New Hurricane Outlook Sees Above-Average Number of Storms

Record-High Ocean Temperatures Create Dangerous Conditions
Fort Myers Beach, six months after Ian
The remains of a mobile home park in Fort Myers, Fla., are seen in May, six months after Hurricane Ian ravaged the area. (Rebecca Blackwell/Associated Press)

[Stay on top of transportation news: Get TTNews in your inbox.]

After predicting a “near-normal” hurricane season in May, federal experts revised their forecast Aug. 10 and said they are now expecting an above-average number of storms in 2023, as record-high ocean temperatures create favorable hurricane conditions.

Forecasters at the National Oceanic and Atmospheric Administration project that between 14 and 21 named storms could form this season, with six to 11 reaching hurricane status with winds of 74 mph or greater. Of those, two to five could become major hurricanes.

That’s up from the agency’s initial forecast issued in late May, which predicted 12 to 17 named storms, with five to nine growing into hurricanes. Over the past three decades, an “average” season has produced 14.4 named storms, with roughly half of those turning into hurricanes.

The updated forecast comes as the calendar has turned to August and the most active part of hurricane season gets underway. Roughly 90% of storms each year form between the months of August and October, said Matthew Rosencrans, NOAA’s lead hurricane forecaster. Hurricane season officially ends Nov. 30.

The same factors that drove NOAA’s May prediction — the onset of El Niño conditions and the exceptionally warm sea surface temperatures — are again behind the agency’s new forecast.

El Niño is characterized by warmer-than-normal temperatures in the tropical waters of the Pacific Ocean, and it tends to push strong westerlies across the Caribbean and the Atlantic, which can tamp down hurricane formation. Rosencrans said Aug. 10, however, that the wind shear typically associated with El Niño has not been as strong as expected, making conditions more favorable for tropical storm development.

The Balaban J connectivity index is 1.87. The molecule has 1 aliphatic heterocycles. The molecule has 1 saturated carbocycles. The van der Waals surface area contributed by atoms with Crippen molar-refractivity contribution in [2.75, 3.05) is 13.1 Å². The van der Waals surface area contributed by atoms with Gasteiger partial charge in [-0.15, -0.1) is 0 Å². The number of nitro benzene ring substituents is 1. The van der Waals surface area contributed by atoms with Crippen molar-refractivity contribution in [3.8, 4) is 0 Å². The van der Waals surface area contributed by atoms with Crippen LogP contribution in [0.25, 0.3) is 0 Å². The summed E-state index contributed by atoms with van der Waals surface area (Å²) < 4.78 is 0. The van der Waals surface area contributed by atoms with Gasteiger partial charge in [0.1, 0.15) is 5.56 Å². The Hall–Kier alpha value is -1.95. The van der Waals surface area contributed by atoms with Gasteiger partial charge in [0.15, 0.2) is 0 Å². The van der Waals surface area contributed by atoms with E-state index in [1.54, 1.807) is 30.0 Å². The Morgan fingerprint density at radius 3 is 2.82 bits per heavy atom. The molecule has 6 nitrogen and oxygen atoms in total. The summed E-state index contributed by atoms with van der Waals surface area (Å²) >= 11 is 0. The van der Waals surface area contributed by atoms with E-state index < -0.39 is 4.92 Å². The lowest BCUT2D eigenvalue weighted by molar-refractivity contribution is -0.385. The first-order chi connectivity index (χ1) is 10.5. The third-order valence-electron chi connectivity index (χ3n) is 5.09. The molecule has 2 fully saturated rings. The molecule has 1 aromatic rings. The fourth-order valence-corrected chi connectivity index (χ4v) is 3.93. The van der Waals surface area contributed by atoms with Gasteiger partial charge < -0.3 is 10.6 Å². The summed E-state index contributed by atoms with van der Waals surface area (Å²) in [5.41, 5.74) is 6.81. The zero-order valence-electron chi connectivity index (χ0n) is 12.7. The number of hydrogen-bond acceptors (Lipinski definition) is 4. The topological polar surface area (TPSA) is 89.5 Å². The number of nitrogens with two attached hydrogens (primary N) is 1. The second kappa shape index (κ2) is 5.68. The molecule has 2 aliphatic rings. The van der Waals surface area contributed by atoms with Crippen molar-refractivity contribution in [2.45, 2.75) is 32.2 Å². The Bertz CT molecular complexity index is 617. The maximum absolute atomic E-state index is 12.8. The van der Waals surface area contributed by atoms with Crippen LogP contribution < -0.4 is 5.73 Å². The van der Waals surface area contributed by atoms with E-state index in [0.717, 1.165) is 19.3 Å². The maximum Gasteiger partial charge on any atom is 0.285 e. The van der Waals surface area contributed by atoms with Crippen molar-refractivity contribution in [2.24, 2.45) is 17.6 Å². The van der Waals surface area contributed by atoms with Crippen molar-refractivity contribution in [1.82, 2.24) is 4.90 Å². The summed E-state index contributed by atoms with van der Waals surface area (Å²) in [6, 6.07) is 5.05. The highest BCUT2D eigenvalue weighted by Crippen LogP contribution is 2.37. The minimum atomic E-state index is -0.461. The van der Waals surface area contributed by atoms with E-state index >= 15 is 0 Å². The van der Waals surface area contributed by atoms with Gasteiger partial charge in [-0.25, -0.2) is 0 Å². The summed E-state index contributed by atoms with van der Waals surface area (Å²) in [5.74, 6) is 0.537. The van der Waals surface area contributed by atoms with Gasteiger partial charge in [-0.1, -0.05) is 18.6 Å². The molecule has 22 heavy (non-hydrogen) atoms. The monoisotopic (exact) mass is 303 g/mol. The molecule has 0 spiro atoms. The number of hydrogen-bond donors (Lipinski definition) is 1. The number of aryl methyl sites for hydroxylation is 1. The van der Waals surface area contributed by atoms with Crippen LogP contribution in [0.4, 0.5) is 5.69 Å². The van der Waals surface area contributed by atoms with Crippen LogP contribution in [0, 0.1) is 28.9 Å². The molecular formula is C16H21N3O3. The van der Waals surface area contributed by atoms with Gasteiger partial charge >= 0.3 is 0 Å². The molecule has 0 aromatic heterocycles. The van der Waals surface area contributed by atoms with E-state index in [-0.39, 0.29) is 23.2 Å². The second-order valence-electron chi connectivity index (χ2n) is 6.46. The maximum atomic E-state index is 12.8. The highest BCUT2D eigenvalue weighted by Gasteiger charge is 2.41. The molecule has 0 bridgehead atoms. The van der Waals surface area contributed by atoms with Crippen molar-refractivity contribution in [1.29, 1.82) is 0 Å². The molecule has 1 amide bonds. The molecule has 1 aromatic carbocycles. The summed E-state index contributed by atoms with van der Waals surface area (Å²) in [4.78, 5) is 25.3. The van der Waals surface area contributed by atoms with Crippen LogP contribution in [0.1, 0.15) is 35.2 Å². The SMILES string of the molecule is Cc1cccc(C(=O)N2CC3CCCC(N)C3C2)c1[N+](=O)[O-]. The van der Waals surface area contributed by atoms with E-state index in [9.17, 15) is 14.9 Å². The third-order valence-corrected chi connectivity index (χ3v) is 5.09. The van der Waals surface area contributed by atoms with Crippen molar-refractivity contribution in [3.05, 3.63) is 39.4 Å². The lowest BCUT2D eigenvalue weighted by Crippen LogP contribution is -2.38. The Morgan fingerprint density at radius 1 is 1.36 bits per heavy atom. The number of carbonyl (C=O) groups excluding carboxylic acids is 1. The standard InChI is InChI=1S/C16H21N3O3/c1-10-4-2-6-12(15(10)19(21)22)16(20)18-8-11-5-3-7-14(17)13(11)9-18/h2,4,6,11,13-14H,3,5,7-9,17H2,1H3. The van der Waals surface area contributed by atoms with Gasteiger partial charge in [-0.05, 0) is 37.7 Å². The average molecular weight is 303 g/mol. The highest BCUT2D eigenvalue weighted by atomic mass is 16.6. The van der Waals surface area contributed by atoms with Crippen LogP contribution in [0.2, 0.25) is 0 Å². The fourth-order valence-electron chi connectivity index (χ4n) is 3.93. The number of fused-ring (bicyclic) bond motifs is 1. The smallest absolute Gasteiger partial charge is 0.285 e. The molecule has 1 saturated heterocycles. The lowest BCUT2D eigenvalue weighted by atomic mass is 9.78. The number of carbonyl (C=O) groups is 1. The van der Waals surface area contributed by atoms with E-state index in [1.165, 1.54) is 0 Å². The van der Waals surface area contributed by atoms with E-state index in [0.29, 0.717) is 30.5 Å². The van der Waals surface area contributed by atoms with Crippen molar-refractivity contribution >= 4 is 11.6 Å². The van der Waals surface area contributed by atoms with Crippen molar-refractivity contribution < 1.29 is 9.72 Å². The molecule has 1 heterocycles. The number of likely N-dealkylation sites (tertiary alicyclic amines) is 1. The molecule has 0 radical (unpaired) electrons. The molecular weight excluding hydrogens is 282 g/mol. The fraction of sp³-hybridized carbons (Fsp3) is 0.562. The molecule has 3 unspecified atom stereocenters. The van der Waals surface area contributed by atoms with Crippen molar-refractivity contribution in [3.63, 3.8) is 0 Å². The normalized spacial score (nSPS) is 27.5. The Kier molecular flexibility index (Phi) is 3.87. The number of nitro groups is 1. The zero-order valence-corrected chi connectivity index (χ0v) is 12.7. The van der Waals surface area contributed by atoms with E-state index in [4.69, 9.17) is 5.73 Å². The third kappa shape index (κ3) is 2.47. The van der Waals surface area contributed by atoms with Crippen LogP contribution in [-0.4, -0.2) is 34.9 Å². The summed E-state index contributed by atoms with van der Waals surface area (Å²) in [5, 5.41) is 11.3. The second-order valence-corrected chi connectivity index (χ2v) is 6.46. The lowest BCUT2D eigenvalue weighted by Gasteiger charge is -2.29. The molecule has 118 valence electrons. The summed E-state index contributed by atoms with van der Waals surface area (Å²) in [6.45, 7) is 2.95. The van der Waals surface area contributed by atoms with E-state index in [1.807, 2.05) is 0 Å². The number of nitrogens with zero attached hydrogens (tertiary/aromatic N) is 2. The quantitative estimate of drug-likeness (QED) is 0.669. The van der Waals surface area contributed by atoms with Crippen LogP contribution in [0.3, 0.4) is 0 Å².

Ocean temperatures, meanwhile — the main fuel source for hurricanes — have been breaking records.

Global sea surface temperatures have been abnormally high since April and shattered records in July, according to the Copernicus Climate Change Service, the climate monitor for the European Union.

In June and July, sea surface temperatures in the primary hurricane development region of the North Atlantic stretching from the west coast of Africa to Central America were the warmest observed since 1950, Rosencrans said.

“Warm waters are conducive to more development,” he said.


Host Michael Freeze clarifies the differences between predictive and preventive maintenance. He gives fresh commentary on everything from how enhanced connectivity boosts your preventive maintenance plans to what predictive possibilities AI can offer your shop. Tune in above or by going to  

Adding to the risk is climate change, which has tipped the odds in favor of more destructive storms.

With higher global sea levels, storm surge can more easily swamp coastal areas and push farther inland. Warmer air temperatures also mean storms can dump more rain in a short period of time, raising flood risk.

Rosencrans urged Americans to prepare now for the storms that may be on the horizon.

“Get your family and your business prepared for the upcoming season because it really just takes one storm coming through your area,” he said.

Want more news? Listen to today's daily briefing below or go here for more info:

Distributed by Tribune Content Agency, LLC